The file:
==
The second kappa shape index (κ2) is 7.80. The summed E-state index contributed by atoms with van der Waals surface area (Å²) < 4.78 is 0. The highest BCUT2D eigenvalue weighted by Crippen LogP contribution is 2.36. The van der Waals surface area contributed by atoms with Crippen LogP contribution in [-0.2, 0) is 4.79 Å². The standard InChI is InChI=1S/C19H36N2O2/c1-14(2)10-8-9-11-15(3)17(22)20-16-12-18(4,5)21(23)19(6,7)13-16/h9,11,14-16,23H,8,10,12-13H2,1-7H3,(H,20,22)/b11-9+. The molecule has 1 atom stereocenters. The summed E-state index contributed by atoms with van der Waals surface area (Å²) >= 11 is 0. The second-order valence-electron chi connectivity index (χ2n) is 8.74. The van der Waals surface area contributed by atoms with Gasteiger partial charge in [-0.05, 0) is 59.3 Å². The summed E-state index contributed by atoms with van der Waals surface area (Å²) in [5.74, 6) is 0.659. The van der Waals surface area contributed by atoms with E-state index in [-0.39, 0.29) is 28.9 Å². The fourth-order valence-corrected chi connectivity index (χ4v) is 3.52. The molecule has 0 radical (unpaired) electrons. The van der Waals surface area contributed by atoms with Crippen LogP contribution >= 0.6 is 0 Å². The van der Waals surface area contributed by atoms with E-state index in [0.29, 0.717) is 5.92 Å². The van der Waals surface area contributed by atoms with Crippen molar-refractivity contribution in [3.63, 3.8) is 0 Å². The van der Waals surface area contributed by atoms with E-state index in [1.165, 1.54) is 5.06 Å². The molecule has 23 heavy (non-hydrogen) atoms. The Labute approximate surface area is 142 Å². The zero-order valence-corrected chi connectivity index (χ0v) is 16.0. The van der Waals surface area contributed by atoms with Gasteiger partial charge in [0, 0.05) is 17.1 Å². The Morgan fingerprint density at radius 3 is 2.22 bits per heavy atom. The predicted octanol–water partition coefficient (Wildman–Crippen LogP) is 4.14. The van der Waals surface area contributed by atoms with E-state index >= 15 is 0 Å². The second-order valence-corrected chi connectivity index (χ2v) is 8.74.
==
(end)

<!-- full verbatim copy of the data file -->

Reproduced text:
The second kappa shape index (κ2) is 7.80. The summed E-state index contributed by atoms with van der Waals surface area (Å²) < 4.78 is 0. The highest BCUT2D eigenvalue weighted by Crippen LogP contribution is 2.36. The van der Waals surface area contributed by atoms with Crippen LogP contribution in [-0.2, 0) is 4.79 Å². The standard InChI is InChI=1S/C19H36N2O2/c1-14(2)10-8-9-11-15(3)17(22)20-16-12-18(4,5)21(23)19(6,7)13-16/h9,11,14-16,23H,8,10,12-13H2,1-7H3,(H,20,22)/b11-9+. The molecule has 1 atom stereocenters. The summed E-state index contributed by atoms with van der Waals surface area (Å²) >= 11 is 0. The second-order valence-electron chi connectivity index (χ2n) is 8.74. The van der Waals surface area contributed by atoms with Gasteiger partial charge in [-0.05, 0) is 59.3 Å². The summed E-state index contributed by atoms with van der Waals surface area (Å²) in [5.74, 6) is 0.659. The van der Waals surface area contributed by atoms with E-state index in [-0.39, 0.29) is 28.9 Å². The fourth-order valence-corrected chi connectivity index (χ4v) is 3.52. The molecule has 0 radical (unpaired) electrons. The van der Waals surface area contributed by atoms with Crippen LogP contribution >= 0.6 is 0 Å². The van der Waals surface area contributed by atoms with E-state index in [0.29, 0.717) is 5.92 Å². The van der Waals surface area contributed by atoms with Crippen molar-refractivity contribution in [3.63, 3.8) is 0 Å². The van der Waals surface area contributed by atoms with E-state index in [1.165, 1.54) is 5.06 Å². The molecule has 23 heavy (non-hydrogen) atoms. The Labute approximate surface area is 142 Å². The zero-order valence-corrected chi connectivity index (χ0v) is 16.0. The van der Waals surface area contributed by atoms with Gasteiger partial charge in [0, 0.05) is 17.1 Å². The Morgan fingerprint density at radius 3 is 2.22 bits per heavy atom. The predicted octanol–water partition coefficient (Wildman–Crippen LogP) is 4.14. The van der Waals surface area contributed by atoms with E-state index >= 15 is 0 Å². The second-order valence-corrected chi connectivity index (χ2v) is 8.74.